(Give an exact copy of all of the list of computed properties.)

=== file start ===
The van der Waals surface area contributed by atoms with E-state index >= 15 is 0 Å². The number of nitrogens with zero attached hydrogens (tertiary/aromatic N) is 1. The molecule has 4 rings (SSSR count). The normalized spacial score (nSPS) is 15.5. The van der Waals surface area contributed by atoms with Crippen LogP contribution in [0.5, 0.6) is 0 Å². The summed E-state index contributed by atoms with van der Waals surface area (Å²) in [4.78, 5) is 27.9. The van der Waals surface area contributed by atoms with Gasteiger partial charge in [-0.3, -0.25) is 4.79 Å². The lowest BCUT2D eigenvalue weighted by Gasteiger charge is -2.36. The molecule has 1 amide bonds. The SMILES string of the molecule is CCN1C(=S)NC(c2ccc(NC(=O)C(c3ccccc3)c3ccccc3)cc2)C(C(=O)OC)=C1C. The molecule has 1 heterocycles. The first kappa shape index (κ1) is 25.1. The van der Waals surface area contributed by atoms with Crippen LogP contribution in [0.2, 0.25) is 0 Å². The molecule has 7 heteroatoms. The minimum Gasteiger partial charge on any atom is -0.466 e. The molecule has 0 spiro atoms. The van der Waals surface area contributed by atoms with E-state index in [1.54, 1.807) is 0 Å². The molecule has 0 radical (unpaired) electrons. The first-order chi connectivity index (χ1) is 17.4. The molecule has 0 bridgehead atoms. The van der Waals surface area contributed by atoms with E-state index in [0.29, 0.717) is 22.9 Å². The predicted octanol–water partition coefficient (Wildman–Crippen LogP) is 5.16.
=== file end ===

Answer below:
The van der Waals surface area contributed by atoms with E-state index >= 15 is 0 Å². The number of nitrogens with zero attached hydrogens (tertiary/aromatic N) is 1. The molecule has 4 rings (SSSR count). The normalized spacial score (nSPS) is 15.5. The van der Waals surface area contributed by atoms with Crippen LogP contribution in [0.5, 0.6) is 0 Å². The summed E-state index contributed by atoms with van der Waals surface area (Å²) in [4.78, 5) is 27.9. The van der Waals surface area contributed by atoms with Gasteiger partial charge in [-0.3, -0.25) is 4.79 Å². The lowest BCUT2D eigenvalue weighted by Gasteiger charge is -2.36. The molecule has 1 amide bonds. The SMILES string of the molecule is CCN1C(=S)NC(c2ccc(NC(=O)C(c3ccccc3)c3ccccc3)cc2)C(C(=O)OC)=C1C. The molecule has 1 heterocycles. The first kappa shape index (κ1) is 25.1. The van der Waals surface area contributed by atoms with Crippen LogP contribution in [0.2, 0.25) is 0 Å². The molecule has 7 heteroatoms. The minimum Gasteiger partial charge on any atom is -0.466 e. The molecule has 0 spiro atoms. The van der Waals surface area contributed by atoms with E-state index in [1.54, 1.807) is 0 Å². The molecule has 0 radical (unpaired) electrons. The first-order chi connectivity index (χ1) is 17.4. The molecule has 0 bridgehead atoms. The van der Waals surface area contributed by atoms with E-state index in [0.29, 0.717) is 22.9 Å². The predicted octanol–water partition coefficient (Wildman–Crippen LogP) is 5.16.